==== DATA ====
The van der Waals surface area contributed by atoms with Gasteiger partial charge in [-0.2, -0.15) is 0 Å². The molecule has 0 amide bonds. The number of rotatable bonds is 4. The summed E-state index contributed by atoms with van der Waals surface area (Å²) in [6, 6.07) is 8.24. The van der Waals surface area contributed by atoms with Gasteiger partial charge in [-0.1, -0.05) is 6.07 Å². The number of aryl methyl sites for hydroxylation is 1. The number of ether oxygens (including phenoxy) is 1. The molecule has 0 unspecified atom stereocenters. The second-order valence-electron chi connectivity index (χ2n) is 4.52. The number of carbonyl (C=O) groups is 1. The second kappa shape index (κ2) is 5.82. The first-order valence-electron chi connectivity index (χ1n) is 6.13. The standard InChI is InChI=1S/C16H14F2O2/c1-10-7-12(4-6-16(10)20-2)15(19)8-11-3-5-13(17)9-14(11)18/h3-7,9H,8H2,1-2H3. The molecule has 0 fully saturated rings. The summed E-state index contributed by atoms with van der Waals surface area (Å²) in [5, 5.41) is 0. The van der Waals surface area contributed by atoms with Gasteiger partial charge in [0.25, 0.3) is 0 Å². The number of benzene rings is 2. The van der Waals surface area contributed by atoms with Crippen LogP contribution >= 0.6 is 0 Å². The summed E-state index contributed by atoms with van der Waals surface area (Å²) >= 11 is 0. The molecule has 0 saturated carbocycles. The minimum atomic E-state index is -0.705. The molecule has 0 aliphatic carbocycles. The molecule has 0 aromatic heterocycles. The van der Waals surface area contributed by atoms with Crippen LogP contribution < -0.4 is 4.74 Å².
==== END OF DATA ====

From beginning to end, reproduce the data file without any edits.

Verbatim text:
The van der Waals surface area contributed by atoms with Gasteiger partial charge in [-0.2, -0.15) is 0 Å². The molecule has 0 amide bonds. The number of rotatable bonds is 4. The summed E-state index contributed by atoms with van der Waals surface area (Å²) in [6, 6.07) is 8.24. The van der Waals surface area contributed by atoms with Gasteiger partial charge in [-0.1, -0.05) is 6.07 Å². The number of aryl methyl sites for hydroxylation is 1. The number of ether oxygens (including phenoxy) is 1. The molecule has 0 unspecified atom stereocenters. The second-order valence-electron chi connectivity index (χ2n) is 4.52. The number of carbonyl (C=O) groups is 1. The second kappa shape index (κ2) is 5.82. The first-order valence-electron chi connectivity index (χ1n) is 6.13. The standard InChI is InChI=1S/C16H14F2O2/c1-10-7-12(4-6-16(10)20-2)15(19)8-11-3-5-13(17)9-14(11)18/h3-7,9H,8H2,1-2H3. The molecule has 0 fully saturated rings. The summed E-state index contributed by atoms with van der Waals surface area (Å²) in [5, 5.41) is 0. The van der Waals surface area contributed by atoms with Gasteiger partial charge in [0.25, 0.3) is 0 Å². The number of benzene rings is 2. The van der Waals surface area contributed by atoms with Crippen LogP contribution >= 0.6 is 0 Å². The summed E-state index contributed by atoms with van der Waals surface area (Å²) >= 11 is 0. The molecule has 0 saturated carbocycles. The minimum atomic E-state index is -0.705. The molecule has 0 aliphatic carbocycles. The molecule has 0 aromatic heterocycles. The van der Waals surface area contributed by atoms with Crippen LogP contribution < -0.4 is 4.74 Å².